Buttigieg Criticizes Trump's 'Deficit-Exploding Tax Cuts,' Calls for Striking a Balance

Former Democratic presidential hopeful Pete Buttigieg took aim at President Donald Trump's signature tax cuts, describing them as "deficit-exploding" during a Thursday morning interview.

Buttigieg, who previously served as the mayor of South Bend, Indiana, appeared for an interview with CNBC's Squawk Box to discuss Democratic presidential candidate Joe Biden's economic policies. Although the former mayor was seen as an early front-runner for the Democratic nomination, he pulled out and endorsed Biden in early March following the former vice president's commanding win in South Carolina.

"The bottom line is, you have to pay for what you get, and we should be able to strike a balance in the U.S.," Buttigieg said. "But what we can't do is continue with these deficit-exploding tax cuts that we were told would pay for themselves. You can check—they didn't," he said.

Newsweek reached out to the White House for comment but did not hear back in time for publication.

As Buttigieg noted, Trump and the Republicans promoted passage of the 2017 Tax Cuts and Jobs Act by saying it would pay for itself. However, the tax cuts have actually led to growth of the federal deficit.

The nonpartisan Congressional Budget Office estimated last year that if left unchanged, the tax cuts will lead to deficit growth of $1.843 trillion over the 10-year period from 2018 to 2028. "When debt-service costs were added, the increase in the total deficit came to $2.314 trillion," the CBO report said.

"I would advise [Biden] to look at the evidence and find levels of taxation that are consistent with growth as they have been historically. And, of course, in American history the economy's grown much quicker under much higher marginal tax rates," Buttigieg said.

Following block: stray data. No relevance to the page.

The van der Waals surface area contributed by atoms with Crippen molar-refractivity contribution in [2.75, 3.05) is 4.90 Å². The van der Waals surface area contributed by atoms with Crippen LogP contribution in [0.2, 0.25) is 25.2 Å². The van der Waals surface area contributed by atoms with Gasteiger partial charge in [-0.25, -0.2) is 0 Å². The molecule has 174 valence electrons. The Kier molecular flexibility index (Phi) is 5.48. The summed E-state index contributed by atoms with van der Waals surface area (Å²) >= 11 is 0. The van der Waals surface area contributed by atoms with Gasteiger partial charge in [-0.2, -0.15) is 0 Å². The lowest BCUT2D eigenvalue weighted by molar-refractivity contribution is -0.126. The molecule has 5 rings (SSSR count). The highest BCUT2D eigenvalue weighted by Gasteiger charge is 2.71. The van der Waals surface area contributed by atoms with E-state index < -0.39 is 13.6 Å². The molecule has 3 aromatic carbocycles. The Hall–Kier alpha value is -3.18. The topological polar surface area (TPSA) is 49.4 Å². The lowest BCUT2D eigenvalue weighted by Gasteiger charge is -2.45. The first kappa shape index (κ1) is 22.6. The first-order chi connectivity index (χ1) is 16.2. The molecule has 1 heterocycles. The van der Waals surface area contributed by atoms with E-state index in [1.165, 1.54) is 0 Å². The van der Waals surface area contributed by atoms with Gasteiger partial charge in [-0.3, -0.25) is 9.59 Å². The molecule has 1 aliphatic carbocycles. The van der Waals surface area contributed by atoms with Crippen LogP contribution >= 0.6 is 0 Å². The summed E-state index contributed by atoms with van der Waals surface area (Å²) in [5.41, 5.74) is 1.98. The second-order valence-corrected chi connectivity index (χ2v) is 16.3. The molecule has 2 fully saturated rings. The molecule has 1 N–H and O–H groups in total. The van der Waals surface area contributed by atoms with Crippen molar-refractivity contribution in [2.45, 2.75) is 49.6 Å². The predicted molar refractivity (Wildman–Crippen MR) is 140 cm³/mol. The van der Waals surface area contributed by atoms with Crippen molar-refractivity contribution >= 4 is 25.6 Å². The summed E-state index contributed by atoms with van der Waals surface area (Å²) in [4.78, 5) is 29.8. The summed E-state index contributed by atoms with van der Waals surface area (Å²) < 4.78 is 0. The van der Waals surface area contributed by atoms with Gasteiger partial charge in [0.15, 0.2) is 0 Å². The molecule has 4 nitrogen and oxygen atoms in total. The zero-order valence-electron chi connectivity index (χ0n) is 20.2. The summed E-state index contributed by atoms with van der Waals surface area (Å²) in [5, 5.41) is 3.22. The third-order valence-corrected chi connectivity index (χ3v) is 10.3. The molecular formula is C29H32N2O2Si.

Democrats, and particularly progressives, have been critical of corporations and the wealthiest Americans not paying what they call their fair share of taxes. Biden has promised to increase taxes on corporations and to reverse some of the Trump tax cuts in order to invest in jobs and economic recovery.

Pete Buttigieg
Pete Buttigieg announces he is ending his campaign for president during a March 1 speech at the Century Center in South Bend, Indiana. Scott Olson/Getty

"Biden will ensure that corporate America finally pays their fair share in taxes, puts their workers and communities first rather than their shareholders, and respects their workers' power and voice in the workplace," the candidate's website says.

The site explains that the Democratic candidate plans to pay for his economic recovery plan by "reversing some of Trump's tax cuts for corporations and imposing common-sense tax reforms that finally make sure the wealthiest Americans pay their fair share."